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  Author  Subject: Re: changing hard-drives

Posted on 07-21-2002 07:48 p.m. ET  reply

Original Poster: Mark Krentel

> Is it possible to take a linux hard-drive Master out of one tower and still
> have it work as a slave in another tower by just changing the pins to make
> it a slave hard-drive?
> Or do I have to install it as a slave changing the pins then re-install
> linux afterwards?

You shouldn't need to reinstall, but there are a couple of things that
need to be done. Linux doesn't care what disk it's on, except that
when you move the disk, the disk device names change. For example,
maybe /dev/hda becomes /dev/hdb. You'll need to change this in
/etc/fstab and /etc/lilo.conf, but that's probably about it. Most
everything else will refer to a file system path, such as /usr, and
not care what device /usr actually is.

Lilo is the tricky part because of a chicken and egg problem. If you
had a running system, you could edit lilo.conf, rerun lilo, reboot and
then you'd have a running system. But it won't work to edit lilo.conf
and run lilo on the old system because the disk will have the wrong
device name there too.

Try this sequence. Shut down and move the disk to the new machine.
Boot the new machine with the install CD in rescue mode and get to a
shell where you're root. The emergency boot floppy that you made
during the original install probably won't work here because the disk
is not on the same device.

Pick an unused mount point and manually mount the old / there. /mnt
is probably being used, so let's just make a new one with "mkdir /new"
and "mount /dev/hdb1 /new" (your device may be different). Edit fstab
(now /new/etc/fstab) and lilo.conf for the new values. Hopefully vi
or some simple editor is available on your rescue disk.

Now the tricky part. It probably won't work to just run lilo yet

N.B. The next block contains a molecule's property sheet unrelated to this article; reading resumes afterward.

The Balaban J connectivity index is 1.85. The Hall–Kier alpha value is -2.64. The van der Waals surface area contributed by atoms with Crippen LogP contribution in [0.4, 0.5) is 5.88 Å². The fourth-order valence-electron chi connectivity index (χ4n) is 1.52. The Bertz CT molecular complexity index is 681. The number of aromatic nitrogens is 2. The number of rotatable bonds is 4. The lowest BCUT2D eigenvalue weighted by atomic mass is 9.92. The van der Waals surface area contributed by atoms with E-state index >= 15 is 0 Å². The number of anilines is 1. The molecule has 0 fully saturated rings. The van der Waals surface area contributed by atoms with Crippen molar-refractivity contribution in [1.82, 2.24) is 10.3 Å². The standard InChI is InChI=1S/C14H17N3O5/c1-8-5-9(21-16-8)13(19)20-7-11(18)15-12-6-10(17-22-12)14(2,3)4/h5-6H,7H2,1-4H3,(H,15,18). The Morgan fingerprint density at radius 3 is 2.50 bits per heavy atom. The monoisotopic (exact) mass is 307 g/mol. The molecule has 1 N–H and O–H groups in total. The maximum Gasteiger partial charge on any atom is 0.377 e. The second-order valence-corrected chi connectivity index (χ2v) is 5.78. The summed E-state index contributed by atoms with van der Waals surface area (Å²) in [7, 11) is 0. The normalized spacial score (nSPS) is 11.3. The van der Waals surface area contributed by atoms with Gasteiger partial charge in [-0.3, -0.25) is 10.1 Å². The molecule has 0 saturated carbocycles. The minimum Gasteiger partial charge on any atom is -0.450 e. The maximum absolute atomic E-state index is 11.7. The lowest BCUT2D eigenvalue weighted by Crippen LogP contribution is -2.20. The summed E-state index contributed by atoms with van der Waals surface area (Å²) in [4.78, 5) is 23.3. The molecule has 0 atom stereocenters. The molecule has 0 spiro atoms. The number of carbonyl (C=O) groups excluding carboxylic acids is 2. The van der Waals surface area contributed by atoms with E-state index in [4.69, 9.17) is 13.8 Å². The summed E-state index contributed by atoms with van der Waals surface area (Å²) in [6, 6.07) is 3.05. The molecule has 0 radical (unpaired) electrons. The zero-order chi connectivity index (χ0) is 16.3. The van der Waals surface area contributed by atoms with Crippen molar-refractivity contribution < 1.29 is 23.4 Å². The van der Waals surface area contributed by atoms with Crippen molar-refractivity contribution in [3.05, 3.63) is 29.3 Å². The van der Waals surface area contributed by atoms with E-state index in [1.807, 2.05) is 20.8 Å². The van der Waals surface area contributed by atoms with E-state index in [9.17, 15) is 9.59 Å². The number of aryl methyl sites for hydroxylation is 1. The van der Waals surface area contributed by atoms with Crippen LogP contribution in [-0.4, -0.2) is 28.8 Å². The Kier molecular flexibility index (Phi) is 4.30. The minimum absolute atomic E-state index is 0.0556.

because the paths in lilo.conf are wrong (the partition is on /new,
not /). Run "chroot /new". If this works, then /new is now / and the
paths are right. Now run lilo (with the device names for the new
machine). Exit the chroot shell with "exit", unmount /new, reboot and
see if it works.

If the chroot doesn't work, try symlinking the paths in lilo.conf.
Probably all you need is /boot. In the rescue shell, if there is a
/boot, mv it to another name and link "ln -s /new/boot /boot" and then
run lilo. The key in all of this is to have something running that
looks enough like the new layout so that when you run lilo, everything
goes into the right place.

And before you do any of this, you first have to decide what boot
manager you want on the new machine. I'm guessing the old machine was
Linux only with LILO on the MBR and the new machine is dual-boot. You
could put LILO in the MBR on the new machine, but maybe there's
already a boot manager there. Anyway, read "man lilo.conf" and decide
where you want to put LILO and edit lilo.conf accordingly.

When (if) it all works, boot Linux, check lilo.conf and run lilo one
last time and reboot to make sure everything is clean with lilo.

And one other potential pitfall. The disk's geometry on the old and
new machines must be identical or else the sectors won't match and you
really will need to reinstall. Many old BIOSes don't do LBA on the
2nd controller and that might not allow the same geometry. Check the
old geometry with "fdisk -l /dev/hda" and make sure it matches the new

And let me know if it works. I haven't tried the chroot thing. I've
done something similar by symlinking /boot as above, but chroot is
really a better solution. I'm just very curious if there's something
I'm overlooking.

You might want to practice with rescue mode on the old machine first.
Make sure that the commands you'll need (mount, vi, chroot, mkdir) are
available in rescue mode. And the CD for rescue mode doesn't have to
be same one that you installed with. It just needs to be Linux with a
few of the right tools. Slackware has a good rescue mode, many other
distributions don't.


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